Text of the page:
The University itself would stand to benefit from efforts strengthening access to its alumni network. Cornell graduates offering helpful guidance to current students will improve the ability of Cornell graduates to find jobs or other post-graduate study opportunities.
“You look at the floor, and it looks diverse. But there’s really no interaction with diverse team members — [they] aren’t going to lunch together, they aren’t collaborating together, they are not called on in team meetings …They’re kind of isolated.”
Five months after my Cornell interview and three months after committing to my Big Red acceptance, I attended a local meet-and-greet for the incoming class. Hosted at an alum’s home and intended to be a mixer between incoming freshmen, current students and alumni, it was meant to be a laid-back social. But in the immediate aftermath of the crapshoot that are college applications, such socials are anything but laid back. Allow me to offer a snapshot of what I mean. After parking a block away from the event’s address, I walked down the street and arrived at the front door, only to run into a line of fellow Cornellians waiting to enter.
About two weeks ago, I had the opportunity to attend the 2019 Cornell Alumni Leadership Conference as a Class of 2021 Class Councils representative, alongside around 100 other current Cornell student leaders. Generations of alumni also came to the event to engage in networking and small group discussions with students. I was also present for Paul Blanchard’s ’52 acceptance speech for the William “Bill” Vanneman ’31 Outstanding Class Leader Award. When Blanchard referred to the Hall of Fame pitcher Satchel Paige as a “Negro” and said “now they call them Blacks,” my jaw dropped, followed by stifled laughter. This was the same reaction I had to his earlier comment about surveying female students on the Arts Quad.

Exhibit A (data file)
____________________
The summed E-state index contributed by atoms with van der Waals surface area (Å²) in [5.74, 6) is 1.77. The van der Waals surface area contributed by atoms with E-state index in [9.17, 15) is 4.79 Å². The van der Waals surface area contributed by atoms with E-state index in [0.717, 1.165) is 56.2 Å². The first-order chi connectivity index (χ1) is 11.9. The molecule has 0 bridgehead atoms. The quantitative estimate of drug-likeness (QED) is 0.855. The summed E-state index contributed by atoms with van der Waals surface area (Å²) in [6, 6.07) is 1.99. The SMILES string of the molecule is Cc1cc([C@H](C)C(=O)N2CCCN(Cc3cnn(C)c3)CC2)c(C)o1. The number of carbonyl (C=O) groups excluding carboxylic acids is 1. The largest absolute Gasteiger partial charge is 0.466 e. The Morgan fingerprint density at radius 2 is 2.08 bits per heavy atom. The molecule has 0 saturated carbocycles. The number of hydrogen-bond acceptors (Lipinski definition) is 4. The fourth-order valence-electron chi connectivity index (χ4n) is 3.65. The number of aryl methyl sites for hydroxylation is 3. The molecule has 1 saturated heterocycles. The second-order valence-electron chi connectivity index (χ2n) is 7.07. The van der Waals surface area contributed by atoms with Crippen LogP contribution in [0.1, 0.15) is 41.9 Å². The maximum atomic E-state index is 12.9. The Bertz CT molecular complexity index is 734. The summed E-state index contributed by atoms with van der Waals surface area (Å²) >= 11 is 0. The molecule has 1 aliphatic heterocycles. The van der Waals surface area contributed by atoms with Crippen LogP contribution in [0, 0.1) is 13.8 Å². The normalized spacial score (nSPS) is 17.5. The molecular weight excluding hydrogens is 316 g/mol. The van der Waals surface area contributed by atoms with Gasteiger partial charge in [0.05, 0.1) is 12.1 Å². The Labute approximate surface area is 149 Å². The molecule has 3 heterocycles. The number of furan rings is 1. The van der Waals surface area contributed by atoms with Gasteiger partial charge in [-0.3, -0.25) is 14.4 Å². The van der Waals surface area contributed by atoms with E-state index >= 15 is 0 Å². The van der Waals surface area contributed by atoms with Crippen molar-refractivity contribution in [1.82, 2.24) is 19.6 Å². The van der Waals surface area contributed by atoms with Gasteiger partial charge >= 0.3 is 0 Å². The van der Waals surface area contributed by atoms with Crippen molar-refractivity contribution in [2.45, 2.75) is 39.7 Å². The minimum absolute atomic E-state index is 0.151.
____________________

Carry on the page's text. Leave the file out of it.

Without question, every Internet user has felt the frustration that arises when searching among thousands of websites for specific information. Online social bookmarking, which looks to ameliorate this fact-finding process, has now decided to venture into the field of higher education.
While customary online bookmarking is the process of saving to your computer addresses of websites one would like to revisit in the future, social bookmarking allows one to save the links to web pages on a social bookmarking website. The website then organizes the links chronologically and places them under specific categories with tags that describe it. In addition, the bookmarks can either be open to the public, shared with groups of the user’s choice or saved for the user’s personal viewing.
No matter how confident graduates might be about their future job prospects, in the turbulent atmosphere of today’s economy the outlook is grim. Now more than ever, graduates are relying heavily on their abilities to network with alumni who are often willing to advocate for, and even employ, former Cornell students.
Julia Levy ’05 is the chair of the Young Alumni Committee in New York — a program to better accommodate recent Cornell grads in a developing job market. Originally from Atlanta, Levy moved to New York City after graduating from Cornell and began searching for resources through which she could contact alumni. After attending an organizational meeting for the YAC, she decided to join.